Landry also explained that the hospital operates with 60 licensed beds, broken down into 33 medical/surgical, five obstetric beds, 16 psychiatric beds and six intensive care beds. In the coming months, an outside medical provider is planning to utilize a section of the third floor to establish a Long Term Acute Care (LTAC) Unit. They will be operating in the hospital, but handling their own staffing resources and billing procedures.

Troy Hair is the Chief Financial Officer for Abbeville General Hospital. He explained that “managing the funding for the hospital is a challenge with so much of the funding coming from reimbursements. The majority of our money comes from Medicare and Medicaid patients and while the patients need the medical help now, the hospital doesn’t get reimbursed until almost 18 months after the service has been provided. In 2007, Medicare/Medicaid reimbursed the hospital $4.8 million; for this year, we’re anticipating reimbursement of about $5.2 million.

Hair also talked about AGH as being a safety net for the Charity Hospital system run by the state. “The rural hospitals help to take the load off the four major charity hospitals in the state and then reimburse us for the patients we treat. However, we have to wait for the annual legislative session to have the dollar amount introduced to be paid and then to be voted on by the legislature.:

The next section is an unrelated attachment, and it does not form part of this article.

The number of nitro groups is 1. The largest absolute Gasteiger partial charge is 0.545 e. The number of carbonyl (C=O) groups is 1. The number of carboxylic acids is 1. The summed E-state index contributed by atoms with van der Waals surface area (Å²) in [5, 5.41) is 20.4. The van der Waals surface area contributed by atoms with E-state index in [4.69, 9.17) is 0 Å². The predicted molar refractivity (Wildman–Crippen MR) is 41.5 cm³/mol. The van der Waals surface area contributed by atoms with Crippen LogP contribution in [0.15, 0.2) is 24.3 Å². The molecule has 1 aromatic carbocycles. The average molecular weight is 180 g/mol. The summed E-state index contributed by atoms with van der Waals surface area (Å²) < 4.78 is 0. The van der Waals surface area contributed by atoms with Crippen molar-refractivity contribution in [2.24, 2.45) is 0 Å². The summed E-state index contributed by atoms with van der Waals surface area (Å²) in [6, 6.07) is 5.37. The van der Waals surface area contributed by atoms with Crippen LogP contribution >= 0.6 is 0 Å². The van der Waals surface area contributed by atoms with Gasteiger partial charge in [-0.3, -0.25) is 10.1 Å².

Nursing Supervisor Denise Noel explained that the hospital is working with the Gulf Area Technical College to help teach and train future employees. “We’ve been very fortunate to not have been hit with the staffing problems that some of the larger hospitals are facing.”

Abbeville General is facing a change in its financial structure as well. With the remaining $1.5 million loan on the hospital ending after two more payments, it will no longer be included in the annual millage included through property taxes.

And, while it will no longer will have the loan note to pay, it will also not have the income that could have been used to purchase additional equipment or to provide other services.

“Finances are a big struggle,” said Hair, “especially when you look at the unaudited section that shows we had almost a $1.5 million deficit for 2007.”

When the hospital’s 2008 Planning Objectives are considered, finances are included in four of the top eight areas under consideration.

“Whether or not we approach the community for any additional tax issues will have to be determined by the board of directors,” said Landry. “Right now, planned capital improvements include $600,000 for Electronic Medical Records, $325,000 for Nuclear Medicine, $300,000 for an expanded X-ray room and $56,000 for replacing the carpeting.”

The state legislature approved House Bill 77 that provides for the creation of Hospital Sales Tax District #2 that may levy and collect a sales and use tax not to exceed one half cent within the sales tax district for the purpose of building maintenance and emergency room operations. This bill became Act No. 88 when Gov. Mike Foster signed it into law. A possible proposed local tax is projected at an annual yield of $1.5 million.

“Our business is like any other. If we have a problem, then we’d like to know about it first hand and at the earliest opportunity so we can correct the problem,” commented Landry. “That way, we can make sure employees are trained properly and reprimanded if necessary.”

The hospital also has a web site at The information online includes services available, a listing of the doctors on staff and the fields they practice to verify patient insurance procedures.